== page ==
Stab’s Brief Guide To The 2023 US Open
Welcome to the circus.
Subtle coming-of-age ceremonies are commonplace in surf communities around the world.
On the North Shore, it’s your first memorable Pipe wave. In Santa Cruz, it may well be yelling at your first tech imperialist. And, for many in Orange County, it’s engaging in a week of debauchery and possible adolescent nudity under the eaves of Huntington’s longstanding pier.
The US Open of Surfing — an event known better for its culturally classless mixing-pot than for its waves — starts tomorrow.
Though this year’s shorepound will be the same as ever (small, mushy, and yet somehow contestable), the event continues to hold its place as a sort of backwards proving ground — the ultimate challenge for those who have spent years chasing the CT shaped carrot-on-a-stick.
In essence, the US Open is the soul-center of the CS, the epitome of that hopeless treadmill toward the Dream Tour. For many, the obstacle Huntington provides looms just as large as Pipeline or Teahupo’o might for others.
“Regardless of how the waves are, watching the US Open can make all of us better surfers,” long time commentator Chris Cote suggests. “By watching and even studying the techniques of the best in waves we surf on a daily basis, you’ll learn a thing or two. As a small wave enthusiast, I get hyped watching pro surfers have to earn it. No joke, the Monday morning after the US Open is the best I will surf all year, just due to closely watching what the pros do in normal waves. Plus the people watching in HB is always ridiculously fun and entertaining.”
Each year, the US Open is characterized by some defining moment — Dave Parmenter riding a longboard as an absurd protest in ‘88, the Beschen v. Slater interference of ‘96, Andy Irons’ floater in ‘09, Paul Fisher’s incisive journalism in ‘11, and of course, Adrian’s Kickback in ‘21.
Alongside the many-stickered shorebreak samurai, no doubt there will be anonymous personalities and irreverent characters hoping to etch their name into the grimy wall of history (see: Jacob Szekely).
According to Visit Huntington CEO Kelly Miller, “an estimated 1,000 jobs are supported by the U.S. Open, direct visitor spending is more than $55 million, and it is estimated that the overall economic impact to Huntington Beach is nearly $100 million.”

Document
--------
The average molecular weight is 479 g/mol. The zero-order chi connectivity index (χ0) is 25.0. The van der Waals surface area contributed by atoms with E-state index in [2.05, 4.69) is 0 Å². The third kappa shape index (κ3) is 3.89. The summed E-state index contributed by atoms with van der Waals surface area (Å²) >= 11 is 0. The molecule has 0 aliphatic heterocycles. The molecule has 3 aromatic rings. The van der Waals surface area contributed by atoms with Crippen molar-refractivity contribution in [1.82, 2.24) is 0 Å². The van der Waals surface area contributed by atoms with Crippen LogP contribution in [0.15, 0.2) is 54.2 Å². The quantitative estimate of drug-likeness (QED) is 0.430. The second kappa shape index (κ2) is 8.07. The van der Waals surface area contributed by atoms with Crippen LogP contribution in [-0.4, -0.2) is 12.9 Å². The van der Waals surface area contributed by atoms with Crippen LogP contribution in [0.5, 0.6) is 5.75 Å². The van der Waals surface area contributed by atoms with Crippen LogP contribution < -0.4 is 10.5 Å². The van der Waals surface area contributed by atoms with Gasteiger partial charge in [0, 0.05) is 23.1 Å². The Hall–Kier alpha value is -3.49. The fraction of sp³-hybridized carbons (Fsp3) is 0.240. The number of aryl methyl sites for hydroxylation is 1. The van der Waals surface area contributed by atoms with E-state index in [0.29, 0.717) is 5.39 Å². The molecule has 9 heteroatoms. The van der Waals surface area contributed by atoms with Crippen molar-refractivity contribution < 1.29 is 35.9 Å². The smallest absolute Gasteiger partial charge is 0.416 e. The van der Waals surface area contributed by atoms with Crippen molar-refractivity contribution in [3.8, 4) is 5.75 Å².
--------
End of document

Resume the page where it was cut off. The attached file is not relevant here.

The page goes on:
“I think it’s going to be fascinating to see the different crowds and types of people who show up,” Miller said.
For those of you who might wish to subject yourself to the best surf-contest-cum-festival that runs on Pacific Standard Time, we’ve compiled a list of the most worthwhile Huntington side-quests to undertake in the next 10 days.
Your writer here will most certainly be present, likely to be found wandering through the Nitro Circus crowd in a kombucha-induced haze.
Oh, and Mikey C may or may not be chaining himself to the pier.
Nitro Circus Full Throttle FMX – July 29th, 30th, & August 5th
Just a few months before their 20th Anniversary tour, Jeremy “Twitch” Stenberg, Jarryd McNeil, Beau Bamburg, Keith Sayers and Brian McCarty have set-up a 305 foot ramp and will be doing what they do best — jumping various objects over large gaps.
If you don’t want to watch multiple men huck their carcasses flippantly through the muggy OC atmosphere while Kanoa Igarashi and Tim Bisso take turns splashing each other in knee high water, you might need to get your pulse checked.
Couch jump potentially included.
Coco Ho Autograph Signing July 29th & Film Premiere August 2nd
The Electric Acid Surfboard star and businesswoman who spent more than a decade on the CT will be accompanying the moto-cross antics with an autograph signing this Saturday. Then, this Wednesday at 5pm she’ll be premiering her new Indonesian clip, edited by Layne Stratton, at The Bungalow in Huntington.
We’ll see you there.
Surfer’s Hall of Fame 25th Anniv. Induction Ceremony – Aug 4th
On Friday morning at 9am, an Olympic Champ, the man (sorta) behind bottle-opener sandals, and a surf journalist will enter the Surfers’ Hall Of Fame.
At the 25th anniversary of the dubious Walk Of Fame rendition, cement will be handprinted and speeches will be spoken. We would be attending, but we’re boycotting until Big Dick Power Surfer gets his nomination.
Yes, though it could be argued that surfing is the reason for the US Open, it is naught but a venerable side-quest for many attendees.
As the fourth of six Challenger Series events, this year’s US Open carries far more weight for CT qualification than it did in last year’s schedule. Worth noting, both of last years winners — Zeke Lau and Bettylou Sakura Johnson — went on to qualify for the CT.
Also not be overlooked, this will be the first stop on the 2023 World Longboard Tour.
Good luck, and happy hopping.
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